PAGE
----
Every design decision is anchored in the primary goal of ease of use and building smart constraints and defaults. Tiles are incredibly easy to create and edit, often by pasting a single link or dragging and dropping an image. Smart defaults are very important. Tellie should provide the inspiration to set you up for success. For example, if you add Tiles, we’ll automatically arrange them on your page in an optimized auto-layout so you don’t have to immediately focus on where everything lives. Soon we’ll be adding inspiring layouts that you can start with and that you can edit to achieve various goals, such as putting down an EP or showing off a portfolio of work.
How has your background in gaming and modding, if at all, influenced the design and experience of tell.ie?
I grew up with creative tools. I pirated Photoshop, Illustrator, and 3DS Max as a 12-year-old and started tinkering with game engines. I used to live on PhpBB forums swapping .WMV and .MOV tutorial files before YouTube. The internet was a lot smaller and so much fun!
The web itself was a creative platform. Each child learned HTML and CSS to customize their Myspace pages. When smartphones took off and apps became de facto, there was a fun but brief period of Skeuomorphism (powered mainly by Apple), but soon everything went flat and boxy to adapt to responsive design.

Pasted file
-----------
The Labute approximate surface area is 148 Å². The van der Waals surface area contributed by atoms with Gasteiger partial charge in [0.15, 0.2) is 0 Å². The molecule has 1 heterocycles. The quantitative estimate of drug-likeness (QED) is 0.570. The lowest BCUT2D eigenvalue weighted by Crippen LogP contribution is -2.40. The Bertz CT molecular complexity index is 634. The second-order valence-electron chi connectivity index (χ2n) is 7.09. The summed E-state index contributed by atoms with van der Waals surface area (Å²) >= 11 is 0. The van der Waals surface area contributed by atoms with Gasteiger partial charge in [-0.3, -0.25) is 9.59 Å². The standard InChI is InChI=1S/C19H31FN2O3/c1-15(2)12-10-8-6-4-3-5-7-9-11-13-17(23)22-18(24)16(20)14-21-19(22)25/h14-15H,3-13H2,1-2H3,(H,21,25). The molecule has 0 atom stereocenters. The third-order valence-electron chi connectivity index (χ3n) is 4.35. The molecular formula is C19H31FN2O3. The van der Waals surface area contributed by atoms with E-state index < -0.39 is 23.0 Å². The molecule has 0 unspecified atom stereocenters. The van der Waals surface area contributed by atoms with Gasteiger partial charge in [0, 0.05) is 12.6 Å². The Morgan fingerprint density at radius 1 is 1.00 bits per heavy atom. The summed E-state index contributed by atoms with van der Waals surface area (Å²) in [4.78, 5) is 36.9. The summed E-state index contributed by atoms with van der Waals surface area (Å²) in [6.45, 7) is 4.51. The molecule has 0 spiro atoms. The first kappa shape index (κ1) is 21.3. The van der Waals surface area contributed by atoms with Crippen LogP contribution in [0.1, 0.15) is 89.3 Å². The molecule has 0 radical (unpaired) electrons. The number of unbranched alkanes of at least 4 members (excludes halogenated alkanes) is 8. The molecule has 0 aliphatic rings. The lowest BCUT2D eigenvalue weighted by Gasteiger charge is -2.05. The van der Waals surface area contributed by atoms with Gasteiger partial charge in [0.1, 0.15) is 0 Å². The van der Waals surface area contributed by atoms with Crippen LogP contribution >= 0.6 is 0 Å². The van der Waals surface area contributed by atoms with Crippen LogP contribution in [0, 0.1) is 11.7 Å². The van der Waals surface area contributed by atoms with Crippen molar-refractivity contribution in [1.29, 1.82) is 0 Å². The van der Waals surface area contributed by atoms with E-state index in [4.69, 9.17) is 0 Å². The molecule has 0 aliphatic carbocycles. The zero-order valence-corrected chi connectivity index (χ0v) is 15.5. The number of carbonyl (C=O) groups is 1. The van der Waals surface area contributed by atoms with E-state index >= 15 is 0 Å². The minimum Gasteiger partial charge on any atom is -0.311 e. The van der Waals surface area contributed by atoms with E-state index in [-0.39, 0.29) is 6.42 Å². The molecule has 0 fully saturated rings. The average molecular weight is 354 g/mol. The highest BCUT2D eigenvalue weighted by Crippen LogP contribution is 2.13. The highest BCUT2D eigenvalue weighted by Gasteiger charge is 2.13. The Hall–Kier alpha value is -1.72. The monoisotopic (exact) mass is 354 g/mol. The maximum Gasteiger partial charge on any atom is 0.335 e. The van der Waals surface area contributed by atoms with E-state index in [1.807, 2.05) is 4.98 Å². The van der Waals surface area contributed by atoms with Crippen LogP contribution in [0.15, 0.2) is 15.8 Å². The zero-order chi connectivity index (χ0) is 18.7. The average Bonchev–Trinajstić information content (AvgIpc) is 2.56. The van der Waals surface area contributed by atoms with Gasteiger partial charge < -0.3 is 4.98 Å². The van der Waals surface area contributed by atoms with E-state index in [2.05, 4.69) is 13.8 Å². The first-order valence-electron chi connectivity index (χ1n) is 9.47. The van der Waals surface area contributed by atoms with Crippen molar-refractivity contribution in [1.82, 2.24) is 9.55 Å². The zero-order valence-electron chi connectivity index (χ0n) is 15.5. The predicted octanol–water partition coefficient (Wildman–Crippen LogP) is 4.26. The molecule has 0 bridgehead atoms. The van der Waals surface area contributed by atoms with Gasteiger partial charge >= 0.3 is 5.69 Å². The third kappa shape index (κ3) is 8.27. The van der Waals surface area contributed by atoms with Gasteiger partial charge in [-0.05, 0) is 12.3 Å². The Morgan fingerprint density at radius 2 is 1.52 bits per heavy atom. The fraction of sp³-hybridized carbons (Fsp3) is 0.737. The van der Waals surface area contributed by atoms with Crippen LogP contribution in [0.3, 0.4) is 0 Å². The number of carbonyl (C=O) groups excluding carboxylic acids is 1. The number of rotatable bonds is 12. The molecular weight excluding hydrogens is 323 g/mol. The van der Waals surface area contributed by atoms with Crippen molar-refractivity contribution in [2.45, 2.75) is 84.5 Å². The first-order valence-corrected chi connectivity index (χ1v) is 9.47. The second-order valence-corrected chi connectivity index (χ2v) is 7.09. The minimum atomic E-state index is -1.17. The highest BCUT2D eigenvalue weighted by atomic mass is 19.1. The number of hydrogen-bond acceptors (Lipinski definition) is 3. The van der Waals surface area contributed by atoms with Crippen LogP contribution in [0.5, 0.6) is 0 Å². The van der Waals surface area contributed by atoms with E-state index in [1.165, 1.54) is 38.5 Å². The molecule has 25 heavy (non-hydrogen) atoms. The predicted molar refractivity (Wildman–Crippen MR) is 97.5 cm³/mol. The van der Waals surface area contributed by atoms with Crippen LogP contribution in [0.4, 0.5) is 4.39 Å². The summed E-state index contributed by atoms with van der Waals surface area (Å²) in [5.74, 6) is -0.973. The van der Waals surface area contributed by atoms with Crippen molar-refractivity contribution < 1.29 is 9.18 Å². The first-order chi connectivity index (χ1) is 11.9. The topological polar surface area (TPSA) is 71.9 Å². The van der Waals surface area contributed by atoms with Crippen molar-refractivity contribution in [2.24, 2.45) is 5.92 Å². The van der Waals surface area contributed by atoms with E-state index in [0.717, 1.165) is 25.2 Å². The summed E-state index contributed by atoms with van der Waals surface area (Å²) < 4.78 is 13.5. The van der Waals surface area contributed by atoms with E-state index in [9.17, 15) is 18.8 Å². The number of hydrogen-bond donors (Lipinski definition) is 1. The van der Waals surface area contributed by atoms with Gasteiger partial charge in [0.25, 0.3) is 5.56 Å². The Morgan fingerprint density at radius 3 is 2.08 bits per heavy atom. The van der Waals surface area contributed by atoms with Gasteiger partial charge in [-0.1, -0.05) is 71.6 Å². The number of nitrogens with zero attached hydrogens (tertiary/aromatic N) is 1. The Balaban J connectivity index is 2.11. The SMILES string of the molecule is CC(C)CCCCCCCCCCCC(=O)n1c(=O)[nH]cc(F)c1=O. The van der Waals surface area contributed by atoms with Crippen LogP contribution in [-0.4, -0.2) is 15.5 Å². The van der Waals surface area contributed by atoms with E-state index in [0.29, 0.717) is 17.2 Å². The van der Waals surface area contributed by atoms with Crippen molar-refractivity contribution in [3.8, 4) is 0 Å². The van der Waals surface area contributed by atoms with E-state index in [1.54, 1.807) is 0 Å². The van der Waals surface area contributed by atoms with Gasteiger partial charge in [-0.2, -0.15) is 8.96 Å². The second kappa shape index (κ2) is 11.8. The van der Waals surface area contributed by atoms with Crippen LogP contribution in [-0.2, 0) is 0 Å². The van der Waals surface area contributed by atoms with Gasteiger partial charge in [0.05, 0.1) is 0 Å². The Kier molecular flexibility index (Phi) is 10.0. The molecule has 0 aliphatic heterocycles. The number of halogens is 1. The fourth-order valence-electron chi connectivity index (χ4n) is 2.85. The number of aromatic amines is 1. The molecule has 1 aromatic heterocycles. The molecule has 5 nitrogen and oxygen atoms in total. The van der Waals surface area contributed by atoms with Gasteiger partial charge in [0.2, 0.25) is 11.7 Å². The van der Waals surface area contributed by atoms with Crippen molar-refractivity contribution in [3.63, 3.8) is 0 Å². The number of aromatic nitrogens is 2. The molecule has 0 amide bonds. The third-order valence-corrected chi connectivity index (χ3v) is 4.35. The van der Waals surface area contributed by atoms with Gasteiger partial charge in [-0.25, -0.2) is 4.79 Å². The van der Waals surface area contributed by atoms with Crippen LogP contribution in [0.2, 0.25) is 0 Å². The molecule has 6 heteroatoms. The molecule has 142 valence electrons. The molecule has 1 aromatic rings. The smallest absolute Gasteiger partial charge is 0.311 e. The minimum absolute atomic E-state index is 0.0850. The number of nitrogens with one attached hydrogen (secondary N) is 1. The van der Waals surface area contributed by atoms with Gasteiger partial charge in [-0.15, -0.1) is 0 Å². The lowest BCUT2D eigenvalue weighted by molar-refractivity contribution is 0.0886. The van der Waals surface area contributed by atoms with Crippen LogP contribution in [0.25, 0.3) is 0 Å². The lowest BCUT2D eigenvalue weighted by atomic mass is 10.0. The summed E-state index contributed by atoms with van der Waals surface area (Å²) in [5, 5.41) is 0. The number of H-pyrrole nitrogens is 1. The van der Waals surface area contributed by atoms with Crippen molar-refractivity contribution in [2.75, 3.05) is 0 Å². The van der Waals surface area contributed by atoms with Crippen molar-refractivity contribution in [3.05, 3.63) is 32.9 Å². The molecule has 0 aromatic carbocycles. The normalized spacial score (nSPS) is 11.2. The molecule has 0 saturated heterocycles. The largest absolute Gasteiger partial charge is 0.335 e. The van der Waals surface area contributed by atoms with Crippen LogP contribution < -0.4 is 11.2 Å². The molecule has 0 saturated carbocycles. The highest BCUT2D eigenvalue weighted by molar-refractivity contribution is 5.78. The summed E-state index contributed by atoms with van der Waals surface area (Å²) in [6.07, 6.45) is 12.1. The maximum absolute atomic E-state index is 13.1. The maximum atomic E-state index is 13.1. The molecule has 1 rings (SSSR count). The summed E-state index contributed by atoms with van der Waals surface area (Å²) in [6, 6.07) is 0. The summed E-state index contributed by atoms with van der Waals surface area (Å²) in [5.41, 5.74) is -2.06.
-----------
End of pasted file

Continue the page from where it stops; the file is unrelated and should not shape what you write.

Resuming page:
Tellie certainly scratches a personal itch to go back to a world where the internet was fun in a format anyone can pick up and play, but with modern functionality. We have many more fun things to cook!
What can tell.ie do that other similar platforms can’t?
Tellie is completely designed around modularity and configurability. We’ve created a unique combination of mix and match utilities, design tools, and storytelling capabilities that don’t exist anywhere else. We also plan to do things you can’t do on any other website, like ‘repost’ pages from other sites or even embed your entire website elsewhere, as easy as embedding a YouTube video. Why settle for promoting just your music video when you can embed your music video, your behind-the-scenes look, your DSP streams, and your store?